- Sep 5, 2014
- Northwood, NH (Sunday River, ME)
The one problem with your POV is that it is hard to fully control the buying habits of an individual passholder. Unless they have real estate proerty that quassi locks them it at a certain resort, what ties them into a certain pass? So as a resort, yes you want to cater to some extent your full season passholders. But why would you exclude another mass pool of revenue to save a few higher dollar passholders (maybe)? Sure an Ikon guest contributes less, but if that is drawing 3X the visits than passholders themselves, you have a bigger customer pool to draw on. Reliance on individual passholders is a bit akin to putting most of your revenue eggs in one basket. It actually is poor business to close off your revenvue streams to just one limited pool.So a few points. First, you're looking at this on the micro level (revenue per day) than the macro level (overall revenue). Second, the point that you're missing is that those who are passholders at a lot of these partner resorts are NOT happy with the crowding and the issues created by Ikon. So a lot of them are dropping their passes or threatening to do so. WHY would you risk losing someone who represents at least $1,000 in revenue for someone who, at most, represents $200-480 or so? And even then you are competing with other resorts to get that revenue? You wouldn't. That's why you are seeing places like Big Sky, Brighton, Jackson Hole, and even Crown's own Aspen resorts restricting Ikon access because their very own passholders are not happy with the crowding issues and are leaving. Hell, Aspen has even quit Ikon base altogether and it is an owner of Alterra. What does that tell you?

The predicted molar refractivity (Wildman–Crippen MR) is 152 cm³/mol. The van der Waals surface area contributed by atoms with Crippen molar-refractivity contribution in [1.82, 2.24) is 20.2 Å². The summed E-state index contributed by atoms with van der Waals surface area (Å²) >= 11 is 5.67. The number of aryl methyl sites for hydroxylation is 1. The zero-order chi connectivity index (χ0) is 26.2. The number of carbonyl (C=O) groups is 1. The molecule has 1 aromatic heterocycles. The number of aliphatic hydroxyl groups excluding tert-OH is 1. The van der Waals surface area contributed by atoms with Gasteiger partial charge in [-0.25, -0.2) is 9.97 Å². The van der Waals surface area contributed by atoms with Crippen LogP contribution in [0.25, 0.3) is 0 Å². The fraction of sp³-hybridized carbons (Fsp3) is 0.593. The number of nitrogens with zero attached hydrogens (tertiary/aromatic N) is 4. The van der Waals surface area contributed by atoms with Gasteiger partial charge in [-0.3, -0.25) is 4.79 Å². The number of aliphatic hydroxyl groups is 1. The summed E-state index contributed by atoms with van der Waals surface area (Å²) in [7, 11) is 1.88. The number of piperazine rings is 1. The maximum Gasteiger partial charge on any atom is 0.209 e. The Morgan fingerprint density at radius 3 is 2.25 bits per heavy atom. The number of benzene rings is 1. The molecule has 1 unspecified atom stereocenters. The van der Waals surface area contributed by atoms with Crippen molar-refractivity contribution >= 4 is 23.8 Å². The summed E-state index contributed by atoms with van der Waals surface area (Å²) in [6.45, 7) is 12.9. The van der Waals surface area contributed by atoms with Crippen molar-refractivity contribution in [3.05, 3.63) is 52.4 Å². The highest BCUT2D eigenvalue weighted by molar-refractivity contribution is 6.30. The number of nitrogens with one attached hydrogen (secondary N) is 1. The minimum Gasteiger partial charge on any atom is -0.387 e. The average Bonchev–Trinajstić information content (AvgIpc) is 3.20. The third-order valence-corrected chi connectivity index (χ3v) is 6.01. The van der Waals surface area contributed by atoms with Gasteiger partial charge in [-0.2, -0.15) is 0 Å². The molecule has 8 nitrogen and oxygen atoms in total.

You are right that, to some extent, the two can coexist provided that there is no conflict. Here there is and POWDR ain't doing nothing about it. But the problem becomes that the ones who are paying the freight are asking, "why am I paying this much for an experience that is now more crowded?" and are leaving. Normally you do not want that. Boyne, Jackson Hole, and even Aspen are indeed responding to this concern while POWDR is ignoring it completely and even acting adverse to the largest portion of their business. Why is that? It flies in the face of normal business logic.
My point with POWDR is that it is trying to have its cake and eat it too. And I have reason to believe it is not working out because they are losing passholders and can't pay to hold onto good staff or finish this project at what is supposed to be a flagship resort. As I predicted last year, instead of evaluating Ikon to appease passholders they just increased the pass price to make up for the loss of revenue. They want to have Ikon AND pass revenue. But in some places that creates the conflict I've outlined.
Now getting back to my bigger point--and that is POWDR not finishing the lodge. Ultimately only POWDR knows why. POWDR is not managing season passholder expectations well and, at least out here, has lost passholder business because of it.
And finally my comments about Ikon are not at all meant to be personal. I get the sense that you are taking it that way. I'm glad that you are having a good experience with Ikon and it works for you. As you said the dynamics are different on the east coast. They are not out here.